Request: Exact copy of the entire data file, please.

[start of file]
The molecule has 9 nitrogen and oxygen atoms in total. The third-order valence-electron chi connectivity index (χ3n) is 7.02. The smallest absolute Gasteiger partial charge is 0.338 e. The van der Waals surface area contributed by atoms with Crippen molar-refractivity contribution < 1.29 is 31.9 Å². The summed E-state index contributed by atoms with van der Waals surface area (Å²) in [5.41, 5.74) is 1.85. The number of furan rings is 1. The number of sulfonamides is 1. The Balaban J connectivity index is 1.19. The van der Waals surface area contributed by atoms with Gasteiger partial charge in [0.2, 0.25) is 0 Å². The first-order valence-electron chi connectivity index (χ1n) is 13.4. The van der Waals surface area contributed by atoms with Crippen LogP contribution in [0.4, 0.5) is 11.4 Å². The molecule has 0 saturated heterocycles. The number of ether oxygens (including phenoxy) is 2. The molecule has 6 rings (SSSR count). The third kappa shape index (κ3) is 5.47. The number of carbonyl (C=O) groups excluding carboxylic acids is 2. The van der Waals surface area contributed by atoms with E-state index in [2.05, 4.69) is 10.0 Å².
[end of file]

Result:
The molecule has 9 nitrogen and oxygen atoms in total. The third-order valence-electron chi connectivity index (χ3n) is 7.02. The smallest absolute Gasteiger partial charge is 0.338 e. The van der Waals surface area contributed by atoms with Crippen molar-refractivity contribution < 1.29 is 31.9 Å². The summed E-state index contributed by atoms with van der Waals surface area (Å²) in [5.41, 5.74) is 1.85. The number of furan rings is 1. The number of sulfonamides is 1. The Balaban J connectivity index is 1.19. The van der Waals surface area contributed by atoms with Gasteiger partial charge in [0.2, 0.25) is 0 Å². The first-order valence-electron chi connectivity index (χ1n) is 13.4. The van der Waals surface area contributed by atoms with Crippen LogP contribution in [0.4, 0.5) is 11.4 Å². The molecule has 0 saturated heterocycles. The number of ether oxygens (including phenoxy) is 2. The molecule has 6 rings (SSSR count). The third kappa shape index (κ3) is 5.47. The number of carbonyl (C=O) groups excluding carboxylic acids is 2. The van der Waals surface area contributed by atoms with E-state index in [2.05, 4.69) is 10.0 Å².